People in ancient Mesopotamia didn't have the luxury of driving over to Blick art supplies and buying a clay that had exactly the physical properties they wanted. When you dig your own local clay, you have to consider including additives to change how "plastic" the clay is, how strong it is versus how easy it is to work, how well it dries and avoids cracks, etc.
"Tempering" clay is adding some amount of non-plastic material to a clay body to change its working properties. Namely, appropriately tempered clay is supposed to crack less easily and shrink less (which also makes it more thermally shock-resistant) than non-optimally-tempered clay. You can make temper out of:
- Crushed shells
- Crushed old bits of already-fired pottery
- Sand (if it has sharp-edged grains)
- Really, anything else that can take the heat of a kiln and that has particles with "bite" to them
(By the way: I'm going to be "cheating" on my "from scratch" rule to start early on at various steps, only as I am learning. Like by using hardware store pots. Later, once I know what works, I will go back and do things like make grog out of pottery I made myself instead!)
MAKING THE TEMPER
First, I crushed up the pot between an old sheet for eye-safety (use goggles as well!). You'll probably have to re-fold the sheet over and keep hitting several times to get enough small pieces:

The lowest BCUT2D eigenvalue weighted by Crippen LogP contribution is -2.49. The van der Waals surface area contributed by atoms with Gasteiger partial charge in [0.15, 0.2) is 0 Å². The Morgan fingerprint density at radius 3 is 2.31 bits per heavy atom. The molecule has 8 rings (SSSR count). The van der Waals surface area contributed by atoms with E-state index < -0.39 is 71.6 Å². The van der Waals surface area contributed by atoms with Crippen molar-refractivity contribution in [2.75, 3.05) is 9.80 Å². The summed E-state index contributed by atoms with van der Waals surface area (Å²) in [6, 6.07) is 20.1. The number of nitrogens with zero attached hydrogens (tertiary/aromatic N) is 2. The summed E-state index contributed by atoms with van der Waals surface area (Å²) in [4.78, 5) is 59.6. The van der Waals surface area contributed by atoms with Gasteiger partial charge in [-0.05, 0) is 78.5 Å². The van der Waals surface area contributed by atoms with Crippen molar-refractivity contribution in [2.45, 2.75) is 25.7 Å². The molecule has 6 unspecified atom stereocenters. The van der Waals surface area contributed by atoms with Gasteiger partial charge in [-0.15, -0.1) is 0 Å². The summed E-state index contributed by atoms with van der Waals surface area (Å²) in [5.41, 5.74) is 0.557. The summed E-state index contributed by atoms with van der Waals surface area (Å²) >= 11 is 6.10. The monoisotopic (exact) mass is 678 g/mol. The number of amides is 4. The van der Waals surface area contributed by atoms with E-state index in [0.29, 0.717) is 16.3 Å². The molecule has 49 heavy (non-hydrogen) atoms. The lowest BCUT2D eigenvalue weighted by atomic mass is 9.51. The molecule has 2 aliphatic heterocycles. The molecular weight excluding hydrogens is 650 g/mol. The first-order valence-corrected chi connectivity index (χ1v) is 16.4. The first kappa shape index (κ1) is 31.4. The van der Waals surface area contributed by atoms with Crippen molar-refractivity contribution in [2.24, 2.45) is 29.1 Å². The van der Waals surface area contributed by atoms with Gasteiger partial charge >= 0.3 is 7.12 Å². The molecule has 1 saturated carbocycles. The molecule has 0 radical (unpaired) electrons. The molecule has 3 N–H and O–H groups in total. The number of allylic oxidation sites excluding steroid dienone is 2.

This leaves you with a variety of different sized bits at any given point. Once I had them pretty small, I poured a handful of them all into this burlap bag, to sift to a common size (I had no idea if this is the optimal size ... SCIENCE!), and sifted them onto a clean area:
This is now my (unusually fine) grog. Apparently people tend to use larger grain sizes than this, but I didn't know that at the time. I might get better results if I try again with a larger mesh.
TESTING THE TEMPER
But anyhow, the next step is to take some test clay and divide it into some equally sized bits. We are going to add different percentages of grog to each bit and see which proportion of grog gives us the optimal working characteristics for this particular local clay, going in 10% increments (I just did it by apparent volume). Here are my clay bits and grog before being mixed:
(Don't know why it looks ashy gray here. It's the same reddish grog as above.)
Once you have thoroughly mixed a set of 0% 10% 20% 30% 40% 50%, etc. balls of clay/grog, smash them into discs. Make note of how easy or difficult they are to work with while still moist.
Then wait for them to fully get bone-dry. This means "dry looking but also room-temperature when touched, which indicates no more deep evaporation is happening, either." Whichever mixture cracks and shrinks the least is the proportion you want. In my case, any amount of grog seemed to be a bad thing (0% performed best)!
From left side, going clockwise: 60% grog, 50%, 40%, 30%, 20%, 10%, 0% (pure clay):
After drying, the situation hadn't changed. The pure clay didn't crack at all, and the tempered clays all got worse.
Since doing this test, I have tested another few mixtures for furnace lining (see future posts!) but all of my test items themselves are pure, un-tempered clay. That doesn't necessarily mean that's the best solution. If I were to be very thorough, I would want to test other types of tempers (shells? sand?) and also different mesh sizes of temper.